Andsnes's first Chopin recording in over twenty years is centered on the four Ballades, with three Nocturnes serving as entr'actes. In the First Ballade, Andsnes produces sotto voces that are unusually hushed and effective. There is also great élan in the più animato, but many accents in the score are not observed. The Nocturne in F Major, Op. 15, No. 1, is paired well with the Second Ballade, via shared major key lyricism juxtaposed by turbulent minor key episodes. This Ballade's opening is taken at a faster tempo than we usually hear, amplifying its lilting character, but the final Agitato tends to lose steam now and then. In the Fourth Ballade, Andsnes produces not only truly cathartic climaxes, but also lingers more often during extraordinary musical moments than he does elsewhere on this program. Throughout, the transparency of counter-melodies and independent accompanying figures are exquisitely rendered, accomplished via meticulous pedaling as well as digital acuity.—Geoffrey Burleson
While listeners may frequently hear Baroque music on period instruments tuned to a historical temperament, the opportunity is less common with the music of Chopin. This release challenges assumptions and biases listeners may have in many ways. Swigger performs on an 1841 Erard—tended by historic keyboard specialist Anne Acker. Amazingly, the hammers and action are original, and the clarity of the instrument is most striking. The pitch sounds almost a half-step lower than our modern standard as well. In addition, Jonathan Bellman, author of "Toward a Well- Tempered Chopin" (in Chopin in Performance, Fryderyk Chopin Institute, 2005), contributed his historical unequal temperament formula. Swigger's performance of Etude in C Major, Op. 10, No. 1 is energetic and bold, much like her approach to this recording which also embraces a sprinkling of her own embellishments. In turn, she exhibits playfulness, sparkling brilliance, and guiling charm. It is always a privilege to hear Chopin, yet the opportunity to simultaneously rethink and renew is moreover appreciated.—Elizabeth Moak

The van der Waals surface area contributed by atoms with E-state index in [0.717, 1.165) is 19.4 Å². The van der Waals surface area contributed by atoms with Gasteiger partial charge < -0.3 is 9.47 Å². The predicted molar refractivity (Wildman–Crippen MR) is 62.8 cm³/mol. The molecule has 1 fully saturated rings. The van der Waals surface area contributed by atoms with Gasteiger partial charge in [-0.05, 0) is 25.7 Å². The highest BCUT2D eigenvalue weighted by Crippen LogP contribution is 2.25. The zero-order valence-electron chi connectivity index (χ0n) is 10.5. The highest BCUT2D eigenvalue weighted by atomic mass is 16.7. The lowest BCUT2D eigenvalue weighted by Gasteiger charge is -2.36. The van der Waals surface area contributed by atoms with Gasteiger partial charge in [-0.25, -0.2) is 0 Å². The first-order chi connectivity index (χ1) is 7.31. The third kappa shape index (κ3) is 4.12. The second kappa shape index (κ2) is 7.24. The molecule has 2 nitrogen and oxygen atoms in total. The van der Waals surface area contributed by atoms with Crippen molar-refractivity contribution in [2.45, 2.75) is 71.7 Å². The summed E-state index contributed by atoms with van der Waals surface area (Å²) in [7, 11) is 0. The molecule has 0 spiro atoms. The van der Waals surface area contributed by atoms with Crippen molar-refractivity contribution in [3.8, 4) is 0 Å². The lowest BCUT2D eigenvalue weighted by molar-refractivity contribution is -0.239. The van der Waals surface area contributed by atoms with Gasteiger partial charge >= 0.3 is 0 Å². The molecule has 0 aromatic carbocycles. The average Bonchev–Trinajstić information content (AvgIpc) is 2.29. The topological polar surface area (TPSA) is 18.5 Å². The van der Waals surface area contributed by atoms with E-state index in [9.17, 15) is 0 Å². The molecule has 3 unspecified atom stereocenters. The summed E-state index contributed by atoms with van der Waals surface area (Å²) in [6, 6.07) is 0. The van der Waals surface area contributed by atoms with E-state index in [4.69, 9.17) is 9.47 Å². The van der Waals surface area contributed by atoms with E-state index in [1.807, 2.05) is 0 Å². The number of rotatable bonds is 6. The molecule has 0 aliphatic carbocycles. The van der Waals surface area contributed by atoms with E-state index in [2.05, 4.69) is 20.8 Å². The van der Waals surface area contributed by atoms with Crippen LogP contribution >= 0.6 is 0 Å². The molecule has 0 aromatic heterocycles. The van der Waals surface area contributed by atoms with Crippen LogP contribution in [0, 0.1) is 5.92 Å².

GEOFFREY BURLESON is on the piano faculty of Princeton University, and is Professor/Director of Piano Studies at Hunter College-CUNY. He is currently recording the complete solo piano works of Saint-Saëns for Naxos Grand Piano.
SCOTT CUELLAR received the gold medal at the San Antonio International Piano Competition. He holds degrees from the Oberlin Conservatory
of Music, the Juilliard School, and Rice University. He now teaches at
ELIZABETH MOAK is a pianist and recording artist who performs as soloist throughout North and South America, Asia, and Europe. An Associate Professor at the University of Southern Mississippi, Moak studied at Peabody Conservatory with Fleisher, Martin, and Schein.
NICHOLAS PHILLIPS is Recordings Editor for the Piano Magazine and Professor at the University of Wisconsin – Eau Claire. He has performed in solo recitals across the United States and abroad, is an active recording artist,
and is a regular presenter at national and international conferences.
JASON SIFFORD is a freelance teacher and pianist based in Iowa City. He is also a frequent presenter and adjudicator and serves as composer/clinician for the Willis Music Company.
THOMAS SWENSON is currently the Southern Division Director-Elect for MTNAandservesontheNCKPCommitteeonTeachingAdults.Heteachesat the University of North Carolina School of the Arts and the Music Academy of North Carolina.